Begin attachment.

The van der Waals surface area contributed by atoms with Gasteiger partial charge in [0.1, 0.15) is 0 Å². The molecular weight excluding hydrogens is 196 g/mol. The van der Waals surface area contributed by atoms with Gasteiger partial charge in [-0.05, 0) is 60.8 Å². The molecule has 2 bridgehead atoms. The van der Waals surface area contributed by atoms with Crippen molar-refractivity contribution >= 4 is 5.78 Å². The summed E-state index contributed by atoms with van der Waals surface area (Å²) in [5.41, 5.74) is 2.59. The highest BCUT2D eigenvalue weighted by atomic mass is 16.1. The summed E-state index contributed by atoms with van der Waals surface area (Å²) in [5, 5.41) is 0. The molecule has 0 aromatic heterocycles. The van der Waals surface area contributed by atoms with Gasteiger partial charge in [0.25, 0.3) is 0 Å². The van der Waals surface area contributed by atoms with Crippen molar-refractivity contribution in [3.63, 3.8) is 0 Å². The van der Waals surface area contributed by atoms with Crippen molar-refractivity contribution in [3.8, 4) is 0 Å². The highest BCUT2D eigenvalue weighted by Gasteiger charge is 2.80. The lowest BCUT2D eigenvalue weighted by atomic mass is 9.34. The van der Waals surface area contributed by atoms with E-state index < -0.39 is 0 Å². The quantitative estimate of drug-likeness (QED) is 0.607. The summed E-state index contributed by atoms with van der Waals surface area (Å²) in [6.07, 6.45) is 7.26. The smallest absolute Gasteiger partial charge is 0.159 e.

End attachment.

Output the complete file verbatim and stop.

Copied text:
The van der Waals surface area contributed by atoms with Gasteiger partial charge in [0.1, 0.15) is 0 Å². The molecular weight excluding hydrogens is 196 g/mol. The van der Waals surface area contributed by atoms with Gasteiger partial charge in [-0.05, 0) is 60.8 Å². The molecule has 2 bridgehead atoms. The van der Waals surface area contributed by atoms with Crippen molar-refractivity contribution >= 4 is 5.78 Å². The summed E-state index contributed by atoms with van der Waals surface area (Å²) in [5.41, 5.74) is 2.59. The highest BCUT2D eigenvalue weighted by atomic mass is 16.1. The summed E-state index contributed by atoms with van der Waals surface area (Å²) in [5, 5.41) is 0. The molecule has 0 aromatic heterocycles. The van der Waals surface area contributed by atoms with Gasteiger partial charge in [0.25, 0.3) is 0 Å². The van der Waals surface area contributed by atoms with Crippen molar-refractivity contribution in [3.63, 3.8) is 0 Å². The van der Waals surface area contributed by atoms with Crippen molar-refractivity contribution in [3.8, 4) is 0 Å². The highest BCUT2D eigenvalue weighted by Gasteiger charge is 2.80. The lowest BCUT2D eigenvalue weighted by atomic mass is 9.34. The van der Waals surface area contributed by atoms with E-state index < -0.39 is 0 Å². The quantitative estimate of drug-likeness (QED) is 0.607. The summed E-state index contributed by atoms with van der Waals surface area (Å²) in [6.07, 6.45) is 7.26. The smallest absolute Gasteiger partial charge is 0.159 e.